With all the scrutiny of its financial challenges these days, Ford Motor Co. didn't need to buy dozens of wild mustang horses last month to save them from a Midwest slaughterhouse.
After all, the automaker scarcely needs added publicity for its popular Mustang car.
Yet, in dramatic fashion, Ford stepped up and rescued 52 animals after getting an emergency call from distraught government officials at the U.S. Bureau of Land Management.
The horses aren't wandering the grounds at Ford headquarters in Dearborn or at work in photo shoots with Mustang cars.
Ford is seeing to it that they're cared for until they can be transferred to a safe place where they can live out their lives.
Wild mustangs roaming the nation's West have held a special place in American folklore for decades. The creatures symbolize freedom, spirit and wide open spaces -- the same attributes Ford officials say are embodied in the Mustang car.
For 34 years, the horses were protected by law from slaughter, but a provision in the federal spending bill passed in December now allows the sale of older, unwanted mustangs.
Had Ford not responded, the animals -- all at least 11 years old - would have been chopped up for meat and exported overseas.
Ford didn't act because market research showed it would help boost vehicle sales. And Ford officials didn't take an opinion poll before quietly joining with land management officials to develop a new program, to be announced later this week, that will help another 1,000-plus wild mustangs.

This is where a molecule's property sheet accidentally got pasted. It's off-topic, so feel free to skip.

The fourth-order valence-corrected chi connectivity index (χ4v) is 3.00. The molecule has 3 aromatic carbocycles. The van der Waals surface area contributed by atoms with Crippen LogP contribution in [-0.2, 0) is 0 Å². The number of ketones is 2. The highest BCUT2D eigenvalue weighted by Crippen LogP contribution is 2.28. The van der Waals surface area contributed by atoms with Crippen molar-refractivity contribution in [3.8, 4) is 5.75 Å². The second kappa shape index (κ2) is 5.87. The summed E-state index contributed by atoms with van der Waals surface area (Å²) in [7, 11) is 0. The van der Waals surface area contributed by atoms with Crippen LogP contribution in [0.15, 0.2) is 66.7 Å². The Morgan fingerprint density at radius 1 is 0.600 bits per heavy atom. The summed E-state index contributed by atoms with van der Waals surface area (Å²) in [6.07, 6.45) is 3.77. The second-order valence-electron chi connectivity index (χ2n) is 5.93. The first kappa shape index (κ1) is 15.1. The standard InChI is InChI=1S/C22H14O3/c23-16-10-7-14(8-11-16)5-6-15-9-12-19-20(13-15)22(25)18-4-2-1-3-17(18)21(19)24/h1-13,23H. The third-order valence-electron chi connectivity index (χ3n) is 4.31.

This is what a responsible, caring company does, even if some 40 years ago, when Ford's Mustang was named -- after a fighter plane, not the horse -- the automaker never imagined it would be called on in such a way.
In today's cutthroat business world, a lot of corporate managers are tempted to view philanthropy as something that matters only in good times.
Ford Chairman Bill Ford Jr., who got letters about the horses, and the company, which received further information from actress and animal rights activist Stefanie Powers, deserve kudos for resisting that notion.
They also deserve praise for moving so quickly -- within a matter of minutes, I'm told -- to respond to what was a very dire situation at the slaughterhouse.
It's obvious that Ford cares about more "than just making cars," said Jeff Rawson of the land management bureau.
The horses are not an isolated example. Through its Jaguar unit, Ford contributes to jaguar cat conservation efforts in Central America -- an initiative now in its third year despite Jaguar's considerable red ink..
Imagine what the big-hearted automaker could do if it had a more secure financial picture.